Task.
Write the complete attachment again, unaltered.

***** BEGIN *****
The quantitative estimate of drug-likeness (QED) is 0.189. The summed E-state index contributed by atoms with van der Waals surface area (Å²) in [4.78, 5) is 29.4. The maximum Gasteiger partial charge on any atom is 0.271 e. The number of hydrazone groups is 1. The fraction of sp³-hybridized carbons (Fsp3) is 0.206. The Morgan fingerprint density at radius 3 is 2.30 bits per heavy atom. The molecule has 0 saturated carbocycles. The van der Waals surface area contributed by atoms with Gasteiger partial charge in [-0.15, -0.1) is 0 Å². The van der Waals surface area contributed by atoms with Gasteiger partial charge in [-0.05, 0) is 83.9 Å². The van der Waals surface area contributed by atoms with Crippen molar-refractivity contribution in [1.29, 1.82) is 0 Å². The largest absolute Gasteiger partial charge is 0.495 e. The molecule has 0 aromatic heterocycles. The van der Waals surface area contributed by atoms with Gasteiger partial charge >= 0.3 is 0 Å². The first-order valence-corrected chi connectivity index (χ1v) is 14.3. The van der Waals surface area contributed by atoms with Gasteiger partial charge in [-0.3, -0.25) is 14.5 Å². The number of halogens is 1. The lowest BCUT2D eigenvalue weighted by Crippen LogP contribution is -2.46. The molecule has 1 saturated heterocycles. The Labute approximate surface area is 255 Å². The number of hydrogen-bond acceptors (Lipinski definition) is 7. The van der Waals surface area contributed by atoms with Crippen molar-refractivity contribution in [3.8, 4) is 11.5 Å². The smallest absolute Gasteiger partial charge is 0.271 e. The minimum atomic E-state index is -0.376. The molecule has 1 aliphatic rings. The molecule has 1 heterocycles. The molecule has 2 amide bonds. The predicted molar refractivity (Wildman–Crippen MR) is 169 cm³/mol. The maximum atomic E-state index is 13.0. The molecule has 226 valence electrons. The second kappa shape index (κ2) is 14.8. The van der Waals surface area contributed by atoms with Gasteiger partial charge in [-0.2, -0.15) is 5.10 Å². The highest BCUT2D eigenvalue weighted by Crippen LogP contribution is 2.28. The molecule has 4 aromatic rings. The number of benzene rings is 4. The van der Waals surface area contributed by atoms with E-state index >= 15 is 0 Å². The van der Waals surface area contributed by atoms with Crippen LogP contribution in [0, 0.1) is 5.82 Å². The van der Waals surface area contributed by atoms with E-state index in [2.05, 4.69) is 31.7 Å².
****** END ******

The quantitative estimate of drug-likeness (QED) is 0.189. The summed E-state index contributed by atoms with van der Waals surface area (Å²) in [4.78, 5) is 29.4. The maximum Gasteiger partial charge on any atom is 0.271 e. The number of hydrazone groups is 1. The fraction of sp³-hybridized carbons (Fsp3) is 0.206. The Morgan fingerprint density at radius 3 is 2.30 bits per heavy atom. The molecule has 0 saturated carbocycles. The van der Waals surface area contributed by atoms with Gasteiger partial charge in [-0.15, -0.1) is 0 Å². The van der Waals surface area contributed by atoms with Gasteiger partial charge in [-0.05, 0) is 83.9 Å². The van der Waals surface area contributed by atoms with Crippen molar-refractivity contribution in [1.29, 1.82) is 0 Å². The largest absolute Gasteiger partial charge is 0.495 e. The molecule has 0 aromatic heterocycles. The van der Waals surface area contributed by atoms with Gasteiger partial charge >= 0.3 is 0 Å². The first-order valence-corrected chi connectivity index (χ1v) is 14.3. The van der Waals surface area contributed by atoms with Gasteiger partial charge in [-0.3, -0.25) is 14.5 Å². The number of halogens is 1. The lowest BCUT2D eigenvalue weighted by Crippen LogP contribution is -2.46. The molecule has 1 saturated heterocycles. The Labute approximate surface area is 255 Å². The number of hydrogen-bond acceptors (Lipinski definition) is 7. The van der Waals surface area contributed by atoms with Crippen molar-refractivity contribution in [3.8, 4) is 11.5 Å². The smallest absolute Gasteiger partial charge is 0.271 e. The minimum atomic E-state index is -0.376. The molecule has 1 aliphatic rings. The molecule has 1 heterocycles. The molecule has 2 amide bonds. The predicted molar refractivity (Wildman–Crippen MR) is 169 cm³/mol. The maximum atomic E-state index is 13.0. The molecule has 226 valence electrons. The second kappa shape index (κ2) is 14.8. The van der Waals surface area contributed by atoms with Gasteiger partial charge in [-0.2, -0.15) is 5.10 Å². The highest BCUT2D eigenvalue weighted by Crippen LogP contribution is 2.28. The molecule has 4 aromatic rings. The number of benzene rings is 4. The van der Waals surface area contributed by atoms with E-state index >= 15 is 0 Å². The van der Waals surface area contributed by atoms with Crippen LogP contribution in [0, 0.1) is 5.82 Å². The van der Waals surface area contributed by atoms with E-state index in [2.05, 4.69) is 31.7 Å².